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Rousseau – a society of laws will not grant privileges

May 6, 2014

“By what inconceivable art has a means been found of making men free by making them subject; of using in the service of the State the properties, the persons and even the lives of all its members, without constraining and without consulting them; of confining their will by their own admission; of overcoming their refusal by that consent, and forcing them to punish themselves, when they act against their own will? How can it be that all should obey, yet nobody take upon him to command, and that all should serve, and yet have no masters, but be the more free, as, in apparent subjection, each loses no part of his liberty but what might be hurtful to that of another? These wonders are the work of law. It is to law alone that men owe justice and liberty. It is this salutary organ of the will of all which establishes, in civil right, the natural equality between men. It is this celestial voice which dictates to each citizen the precepts of public reason, and teaches him to act according to the rules of his own judgment, and not to behave inconsistently with himself. It is with this voice alone that political rulers should speak when they command; for no sooner does one man, setting aside the law, claim to subject another to his private will, than he departs from the state of civil society, and confronts him face to face in the pure state of nature, in which obedience is prescribed solely by necessity.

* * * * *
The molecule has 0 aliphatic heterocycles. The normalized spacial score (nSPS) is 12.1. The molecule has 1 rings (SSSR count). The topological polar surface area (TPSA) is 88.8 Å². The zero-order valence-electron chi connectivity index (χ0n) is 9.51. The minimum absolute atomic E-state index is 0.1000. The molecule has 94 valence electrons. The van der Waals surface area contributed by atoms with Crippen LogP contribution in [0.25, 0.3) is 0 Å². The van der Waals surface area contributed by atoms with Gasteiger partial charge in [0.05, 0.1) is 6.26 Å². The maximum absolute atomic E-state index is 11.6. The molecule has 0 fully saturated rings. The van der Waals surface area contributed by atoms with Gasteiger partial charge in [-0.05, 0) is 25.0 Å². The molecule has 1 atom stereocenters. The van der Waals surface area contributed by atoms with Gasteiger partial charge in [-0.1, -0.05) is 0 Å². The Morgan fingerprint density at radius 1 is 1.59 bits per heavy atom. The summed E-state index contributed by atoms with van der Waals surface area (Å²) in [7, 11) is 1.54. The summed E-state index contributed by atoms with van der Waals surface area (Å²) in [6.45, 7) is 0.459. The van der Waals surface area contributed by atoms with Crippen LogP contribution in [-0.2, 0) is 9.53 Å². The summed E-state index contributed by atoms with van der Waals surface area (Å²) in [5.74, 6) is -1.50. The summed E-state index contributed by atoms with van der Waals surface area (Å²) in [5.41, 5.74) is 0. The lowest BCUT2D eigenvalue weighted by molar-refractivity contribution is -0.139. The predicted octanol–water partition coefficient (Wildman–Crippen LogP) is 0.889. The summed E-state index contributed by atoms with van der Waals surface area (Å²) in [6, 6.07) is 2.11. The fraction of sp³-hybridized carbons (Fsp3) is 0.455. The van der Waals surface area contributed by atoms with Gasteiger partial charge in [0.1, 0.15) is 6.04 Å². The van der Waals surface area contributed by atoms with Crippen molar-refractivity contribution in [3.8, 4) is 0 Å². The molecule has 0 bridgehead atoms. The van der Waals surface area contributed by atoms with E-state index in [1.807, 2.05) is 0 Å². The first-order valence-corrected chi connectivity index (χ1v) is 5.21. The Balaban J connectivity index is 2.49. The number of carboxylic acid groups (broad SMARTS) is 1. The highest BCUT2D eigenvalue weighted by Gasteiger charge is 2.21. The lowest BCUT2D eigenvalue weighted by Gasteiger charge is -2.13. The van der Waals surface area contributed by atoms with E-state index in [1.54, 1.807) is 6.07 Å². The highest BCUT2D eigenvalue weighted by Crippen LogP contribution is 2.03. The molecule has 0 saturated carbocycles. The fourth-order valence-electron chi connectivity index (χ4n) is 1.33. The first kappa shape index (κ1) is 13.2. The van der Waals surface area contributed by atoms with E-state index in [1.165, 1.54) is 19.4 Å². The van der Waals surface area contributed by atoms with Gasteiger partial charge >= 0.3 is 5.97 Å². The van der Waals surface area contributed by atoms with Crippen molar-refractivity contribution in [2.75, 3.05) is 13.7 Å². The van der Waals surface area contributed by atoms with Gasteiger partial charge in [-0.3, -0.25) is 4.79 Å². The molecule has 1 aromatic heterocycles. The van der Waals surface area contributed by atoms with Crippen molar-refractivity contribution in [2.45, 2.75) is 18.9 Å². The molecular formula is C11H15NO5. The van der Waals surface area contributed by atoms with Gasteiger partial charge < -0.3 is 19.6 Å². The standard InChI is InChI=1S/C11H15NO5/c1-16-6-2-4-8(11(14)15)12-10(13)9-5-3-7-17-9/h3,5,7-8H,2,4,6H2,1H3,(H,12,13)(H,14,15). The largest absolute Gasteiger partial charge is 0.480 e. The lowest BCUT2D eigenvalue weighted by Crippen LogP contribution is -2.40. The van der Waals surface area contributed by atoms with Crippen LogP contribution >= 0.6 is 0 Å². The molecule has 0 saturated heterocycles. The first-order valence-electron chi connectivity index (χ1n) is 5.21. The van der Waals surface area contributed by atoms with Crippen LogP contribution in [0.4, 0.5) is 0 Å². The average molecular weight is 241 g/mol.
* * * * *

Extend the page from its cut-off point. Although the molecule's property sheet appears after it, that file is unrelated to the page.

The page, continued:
The most pressing interest of the ruler, and even his most indispensable duty, therefore, is to watch over the observation of the laws of which he is the minister, and on which his whole authority is founded. At the same time, if he exacts the observance of them from others, he is the more strongly bound to observe them himself, since he enjoys all their favour. For his example is of such force, that even if the people were willing to permit him to release himself from the yoke of the law, he ought to be cautious in availing himself of so dangerous a prerogative, which others might soon claim to usurp in their turn, and often use to his prejudice. At bottom, as all social engagements are mutual in nature, it is impossible for any one to set himself above the law, without renouncing its advantages; for nobody is bound by any obligation to one who claims that he is under no obligations to others. For this reason no exemption from the law will ever be granted, on any ground whatsoever, in a well-regulated government. Those citizens who have deserved well of their country ought to be rewarded with honours, but never with privileges: for the Republic is at the eve of its fall, when any one can think it fine not to obey the laws. If the nobility or the soldiery should ever adopt such a maxim, all would be lost beyond redemption.”

(from Discourse on Political Economy [1755])

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